6 GOP candidates court Iowa with voices mostly in unison
One by one, half a dozen Republican presidential hopefuls auditioned Saturday before an Iowa audience of economic and social conservatives, pledging lower taxes, tougher border enforcement and a tighter-fisted approach to federal spending.
The candidates also echoed one another in reiterating their opposition to abortion and to legalizing same-sex marriage.
“One man. One woman. Lifetime relationship,” said former Arkansas Gov. Mike Huckabee, who joined former Massachusetts Gov. Mitt Romney in advocating a constitutional amendment spelling out that domestic arrangement.
“We need to affirm that’s what marriage means,” said Sen. Sam Brownback of Kansas.
The forum in downtown Des Moines attracted hundreds of activists who sacrificed an unusually mild summer day -- and a nearby arts festival -- to hear nearly four hours of back-to-back political speeches in a darkened arena. In short, they were the kind of devotees that each candidate covets as he eyes the state’s caucuses that open the presidential balloting in January.
There was little in their remarks to differentiate the six speakers.
Asked to respond to a handful of preselected questions, each vowed to cut taxes as well as federal spending, to simplify the tax code, and to oppose federal funding for embryonic stem cell research. “We don’t need to hurt the weak to help the strong,” Brownback said.
The candidates celebrated the Senate’s rejection last week of immigration legislation and endorsed an enforcement-first approach, starting with the construction of a 700-mile fence along the U.S.-Mexico border and the creation of an electronic employee verification system.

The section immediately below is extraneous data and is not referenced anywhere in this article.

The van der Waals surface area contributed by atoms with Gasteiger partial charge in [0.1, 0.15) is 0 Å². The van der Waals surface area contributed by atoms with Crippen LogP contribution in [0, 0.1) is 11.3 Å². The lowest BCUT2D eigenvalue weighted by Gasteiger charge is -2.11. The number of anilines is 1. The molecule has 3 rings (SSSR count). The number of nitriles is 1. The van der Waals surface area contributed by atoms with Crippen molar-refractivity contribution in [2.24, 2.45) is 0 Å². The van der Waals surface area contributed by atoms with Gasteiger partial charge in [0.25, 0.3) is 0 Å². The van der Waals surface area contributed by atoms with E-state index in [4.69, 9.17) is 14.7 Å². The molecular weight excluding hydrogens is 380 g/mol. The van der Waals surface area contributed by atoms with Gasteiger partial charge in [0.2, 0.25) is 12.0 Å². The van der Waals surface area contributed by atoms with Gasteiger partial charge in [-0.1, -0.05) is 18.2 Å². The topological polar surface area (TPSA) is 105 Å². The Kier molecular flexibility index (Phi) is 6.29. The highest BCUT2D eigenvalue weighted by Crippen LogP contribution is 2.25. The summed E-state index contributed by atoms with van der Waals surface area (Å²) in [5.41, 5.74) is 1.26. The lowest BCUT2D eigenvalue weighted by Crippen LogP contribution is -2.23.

Brownback and Romney did split with others by declining to endorse the so-called Fair Tax bill, which would replace the federal tax code with a 23% national sales tax. Each endorsed tax fairness and simplification as a goal but said that particular proposal needed more study before he could embrace it.
Among the six, only Rep. Duncan Hunter of El Cajon declined to take a no-tax-hike pledge, saying a national emergency might require him to break that vow. Touting his record of “voting for every major tax cut that has come in front of Congress for 26 years,” Hunter said he nevertheless would not make a promise he might someday have to break.
For the most part, the candidates ignored one another. Former Wisconsin Gov. Tommy Thompson took a veiled swipe at Romney, who has turned more conservative since eyeing the White House.
Thompson called himself the “true” and “reliable” conservative in the race. “I didn’t become right-to-life on the road to Des Moines,” he said of his antiabortion stance.
Rep. Tom Tancredo of Colorado, a crowd favorite, drew cheers by challenging others to forswear Spanish-language advertising as they seek Latino support.
Two candidates were notably absent: former New York Mayor Rudolph W. Giuliani and Sen. John McCain of Arizona, both of whom have alienated many conservatives with their break from orthodoxy on social issues and immigration, respectively.
Earlier Saturday, Romney discussed his Mormonism when a woman at a campaign forum asked how faith would guide his actions as president. “Where would the Bible be in that process?” Mary Van Steenis asked. “Would it be above the Book of Mormon or would it be beneath it?”
“I don’t know that there’s any conflict at all between the values of great faiths like mine, like yours, like other faiths, like Jews who don’t believe in the New Testament,” Romney replied. “People of faith have different doctrines and different beliefs on various topics of a theological nature. But in terms of what it is we are going to believe and also based on our values for our country, I think we come from the same place.”
Van Steenis was not satisfied. “I asked, If you had to look to one source, what would it be?” she told reporters after the event in Pella, Iowa. “He didn’t really respond to that. This is serious to me.”
The Romney campaign later issued a statement saying Romney took his gubernatorial oath of office on his family Bible. “He swore to follow the Constitution and uphold the laws of the land,” spokesman Eric Fehrnstrom said. “That would continue to be his highest duty as president.”
This report includes information from the Associated Press.